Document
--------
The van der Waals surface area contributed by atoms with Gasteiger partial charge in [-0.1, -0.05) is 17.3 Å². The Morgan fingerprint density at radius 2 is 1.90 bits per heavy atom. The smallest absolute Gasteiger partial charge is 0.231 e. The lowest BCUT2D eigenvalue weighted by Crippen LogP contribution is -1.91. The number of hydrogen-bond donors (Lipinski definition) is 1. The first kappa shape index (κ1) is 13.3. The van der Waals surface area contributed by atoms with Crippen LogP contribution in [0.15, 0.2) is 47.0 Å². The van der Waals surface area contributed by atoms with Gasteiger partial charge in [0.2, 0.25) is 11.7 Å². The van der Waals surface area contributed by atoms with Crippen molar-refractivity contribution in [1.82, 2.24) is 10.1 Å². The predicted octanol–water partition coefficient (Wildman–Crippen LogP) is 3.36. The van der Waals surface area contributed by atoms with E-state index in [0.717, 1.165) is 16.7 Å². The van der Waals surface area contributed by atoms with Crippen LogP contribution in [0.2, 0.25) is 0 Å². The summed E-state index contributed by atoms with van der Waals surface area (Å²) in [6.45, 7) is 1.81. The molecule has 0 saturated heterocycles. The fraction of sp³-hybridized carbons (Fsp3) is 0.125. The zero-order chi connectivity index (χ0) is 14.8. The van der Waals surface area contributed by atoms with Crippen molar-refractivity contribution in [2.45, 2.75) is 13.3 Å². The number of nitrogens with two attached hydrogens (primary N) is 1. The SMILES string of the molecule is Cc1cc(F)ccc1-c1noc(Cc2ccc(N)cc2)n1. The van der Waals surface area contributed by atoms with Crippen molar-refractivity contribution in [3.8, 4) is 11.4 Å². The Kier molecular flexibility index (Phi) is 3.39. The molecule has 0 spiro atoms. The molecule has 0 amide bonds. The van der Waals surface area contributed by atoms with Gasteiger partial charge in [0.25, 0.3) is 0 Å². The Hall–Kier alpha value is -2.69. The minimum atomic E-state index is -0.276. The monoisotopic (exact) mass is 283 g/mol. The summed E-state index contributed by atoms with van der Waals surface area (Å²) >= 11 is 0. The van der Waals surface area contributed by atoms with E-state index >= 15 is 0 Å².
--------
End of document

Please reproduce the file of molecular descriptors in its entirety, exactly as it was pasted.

The van der Waals surface area contributed by atoms with Gasteiger partial charge in [-0.1, -0.05) is 17.3 Å². The Morgan fingerprint density at radius 2 is 1.90 bits per heavy atom. The smallest absolute Gasteiger partial charge is 0.231 e. The lowest BCUT2D eigenvalue weighted by Crippen LogP contribution is -1.91. The number of hydrogen-bond donors (Lipinski definition) is 1. The first kappa shape index (κ1) is 13.3. The van der Waals surface area contributed by atoms with Crippen LogP contribution in [0.15, 0.2) is 47.0 Å². The van der Waals surface area contributed by atoms with Gasteiger partial charge in [0.2, 0.25) is 11.7 Å². The van der Waals surface area contributed by atoms with Crippen molar-refractivity contribution in [1.82, 2.24) is 10.1 Å². The predicted octanol–water partition coefficient (Wildman–Crippen LogP) is 3.36. The van der Waals surface area contributed by atoms with E-state index in [0.717, 1.165) is 16.7 Å². The van der Waals surface area contributed by atoms with Crippen LogP contribution in [0.2, 0.25) is 0 Å². The summed E-state index contributed by atoms with van der Waals surface area (Å²) in [6.45, 7) is 1.81. The molecule has 0 saturated heterocycles. The fraction of sp³-hybridized carbons (Fsp3) is 0.125. The zero-order chi connectivity index (χ0) is 14.8. The van der Waals surface area contributed by atoms with Crippen molar-refractivity contribution in [2.45, 2.75) is 13.3 Å². The number of nitrogens with two attached hydrogens (primary N) is 1. The SMILES string of the molecule is Cc1cc(F)ccc1-c1noc(Cc2ccc(N)cc2)n1. The van der Waals surface area contributed by atoms with Crippen molar-refractivity contribution in [3.8, 4) is 11.4 Å². The Kier molecular flexibility index (Phi) is 3.39. The molecule has 0 spiro atoms. The molecule has 0 amide bonds. The van der Waals surface area contributed by atoms with Gasteiger partial charge in [0.25, 0.3) is 0 Å². The Hall–Kier alpha value is -2.69. The minimum atomic E-state index is -0.276. The monoisotopic (exact) mass is 283 g/mol. The summed E-state index contributed by atoms with van der Waals surface area (Å²) >= 11 is 0. The van der Waals surface area contributed by atoms with E-state index >= 15 is 0 Å².